In their initial brief, the taxpayers argued that the MRT was unconstitutional because the 16th Amendment requires income to be "realized" before it can be taxed. If the Court agreed, many tried-and-true pieces of the Internal Revenue Code potentially could be ruled unconstitutional for the same reason, from the mark-to-market securities rules of IRC Section 475 to Subpart F to pass-through taxation under subchapters K and S. In contrast, if the Court ruled that no such realization requirement exists, it would open the door for future legislation taxing unrealized appreciation and even wealth. As a result, when oral arguments arrived during the first week of December, it appeared the Court would be presented with a question that could reshape our current and future tax law: does the 16th Amendment of the Constitution contain a realization requirement?

The Court, however, did not address that question. Perhaps realizing the gravity of the question posed, both the taxpayers and the government sought during oral arguments to offer the Court the option of a narrower, less-impactful ruling. For their part, the taxpayers conceded that Subpart F and Subchapters S and K were constitutional for their own specific reasons but insisted that the MRT violated the 16th Amendment by taxing them on income they had never realized. The government pursued an even narrower option, explaining to the Court that it need not rule on a realization requirement at all; rather, the Court could look to its long-standing precedent to conclude that the MRT was constitutional because Congress may attribute the income that has been realized by a corporation to its shareholders, which is exactly what the Court did.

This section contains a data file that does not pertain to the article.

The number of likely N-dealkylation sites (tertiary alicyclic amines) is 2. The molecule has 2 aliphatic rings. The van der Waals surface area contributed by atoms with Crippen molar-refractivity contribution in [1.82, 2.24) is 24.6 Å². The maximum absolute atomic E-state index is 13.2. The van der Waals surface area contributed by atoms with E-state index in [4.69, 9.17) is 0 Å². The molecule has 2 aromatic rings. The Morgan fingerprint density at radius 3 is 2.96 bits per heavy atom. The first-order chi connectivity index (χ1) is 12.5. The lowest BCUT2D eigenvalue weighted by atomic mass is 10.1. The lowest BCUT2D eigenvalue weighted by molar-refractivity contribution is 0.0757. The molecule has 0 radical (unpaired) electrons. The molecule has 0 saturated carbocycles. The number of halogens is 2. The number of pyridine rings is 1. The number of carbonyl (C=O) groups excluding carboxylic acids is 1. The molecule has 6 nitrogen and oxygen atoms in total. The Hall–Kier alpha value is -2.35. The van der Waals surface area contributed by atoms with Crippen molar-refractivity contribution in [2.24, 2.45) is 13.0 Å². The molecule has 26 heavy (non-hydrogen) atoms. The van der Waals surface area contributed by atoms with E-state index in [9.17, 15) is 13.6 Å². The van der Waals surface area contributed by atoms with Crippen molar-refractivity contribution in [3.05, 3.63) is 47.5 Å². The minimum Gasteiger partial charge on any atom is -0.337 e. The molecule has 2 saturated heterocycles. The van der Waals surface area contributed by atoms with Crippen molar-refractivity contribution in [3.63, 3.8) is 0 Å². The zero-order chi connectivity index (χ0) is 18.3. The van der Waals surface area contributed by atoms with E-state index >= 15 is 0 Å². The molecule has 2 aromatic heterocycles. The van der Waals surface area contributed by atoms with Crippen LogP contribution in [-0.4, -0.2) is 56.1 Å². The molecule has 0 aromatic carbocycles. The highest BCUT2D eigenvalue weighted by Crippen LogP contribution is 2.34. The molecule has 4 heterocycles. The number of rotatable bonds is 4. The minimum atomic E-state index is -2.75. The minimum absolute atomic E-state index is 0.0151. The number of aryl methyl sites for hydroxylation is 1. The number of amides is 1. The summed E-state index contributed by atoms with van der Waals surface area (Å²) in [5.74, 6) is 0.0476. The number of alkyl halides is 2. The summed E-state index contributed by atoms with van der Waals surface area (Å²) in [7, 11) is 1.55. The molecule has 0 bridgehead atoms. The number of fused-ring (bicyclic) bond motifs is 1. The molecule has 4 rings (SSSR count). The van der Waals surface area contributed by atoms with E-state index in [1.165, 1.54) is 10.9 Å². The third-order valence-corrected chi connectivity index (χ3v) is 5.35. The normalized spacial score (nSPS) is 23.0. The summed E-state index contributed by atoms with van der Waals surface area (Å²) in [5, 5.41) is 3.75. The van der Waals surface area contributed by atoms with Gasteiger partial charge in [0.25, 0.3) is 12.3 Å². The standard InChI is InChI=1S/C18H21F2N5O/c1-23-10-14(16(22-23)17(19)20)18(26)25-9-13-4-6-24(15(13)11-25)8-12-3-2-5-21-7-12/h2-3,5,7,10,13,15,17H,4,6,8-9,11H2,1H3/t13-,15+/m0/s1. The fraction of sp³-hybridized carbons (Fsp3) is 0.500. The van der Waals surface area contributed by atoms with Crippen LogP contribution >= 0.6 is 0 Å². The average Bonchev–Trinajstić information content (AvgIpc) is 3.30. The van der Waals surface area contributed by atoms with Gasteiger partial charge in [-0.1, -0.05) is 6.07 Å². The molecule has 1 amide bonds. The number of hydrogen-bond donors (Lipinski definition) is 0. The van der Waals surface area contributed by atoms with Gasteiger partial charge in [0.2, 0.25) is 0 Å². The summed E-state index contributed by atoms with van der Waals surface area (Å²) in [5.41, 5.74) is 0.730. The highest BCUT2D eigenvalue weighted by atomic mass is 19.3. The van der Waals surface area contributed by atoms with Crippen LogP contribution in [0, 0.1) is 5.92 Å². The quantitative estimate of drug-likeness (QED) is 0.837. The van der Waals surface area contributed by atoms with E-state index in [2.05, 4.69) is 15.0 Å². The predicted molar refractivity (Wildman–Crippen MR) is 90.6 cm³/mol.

Regarding the MRT, the Court noted income had clearly been realized but was realized by the controlled foreign corporation, rather than the shareholders/taxpayers. As established by precedent like Burk-Waggoner Oil Assn. v Hopkins and Burnet v. Leininger, Congress has a "long-standing practice of taxing the shareholders or partners of a business entity on the entity's undistributed income." The opinion, however, appears to limit Congress's ability to attribute income from an entity to its owners to those situations where the entity is taxed as a pass-through (i.e., partnerships, S corporations, and controlled foreign corporations); it explicitly states that it does not address the issue of whether Congress could tax BOTH the entity and the owner on the same undistributed income.

As a result, the Court's decision in Moore is largely anti-climactic, focusing as it did on "attribution" and leaving the fight over "realization" for another day. In addition, the Court noted in only its second footnote that "our analysis today does not address the distinct issues that would be raised by … (ii) taxes on holdings, wealth, or net worth; or (iii) taxes on appreciation."

With the majority opinion settled in fairly short order, concurring and dissenting opinions were used to express individual justices' thoughts on the limit of Congress's taxing power. In her concurring opinion, Justice Jackson stated that she did not believe there was any constitutional requirement for income to be realized. Justices Barrett and Alito, consenting in judgment, shared their belief that there was a realization requirement, and that the majority may have been too quick to conclude that the realized income of a corporation — as opposed to a partnership or S corporation — may be attributed to its shareholders. Finally, in a dissenting opinion, Justices Thomas and Gorsuch criticized the Court for eschewing the "realization" argument in favor of a ruling based on attribution and stated that they believe realization is clearly required by the 16th Amendment and that attribution of income from a corporation to its shareholders was an "unsupported invention."

In summary, the MRT remains intact, as does Subpart F, Subchapter K and Subchapter S. The fight over whether the 16th Amendment requires a realization requirement and the resulting limit on Congress's taxing power will have to wait for another day.

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Published by NTD’s Tax Technical Knowledge Services group; Jennifer A Brittenham, legal editor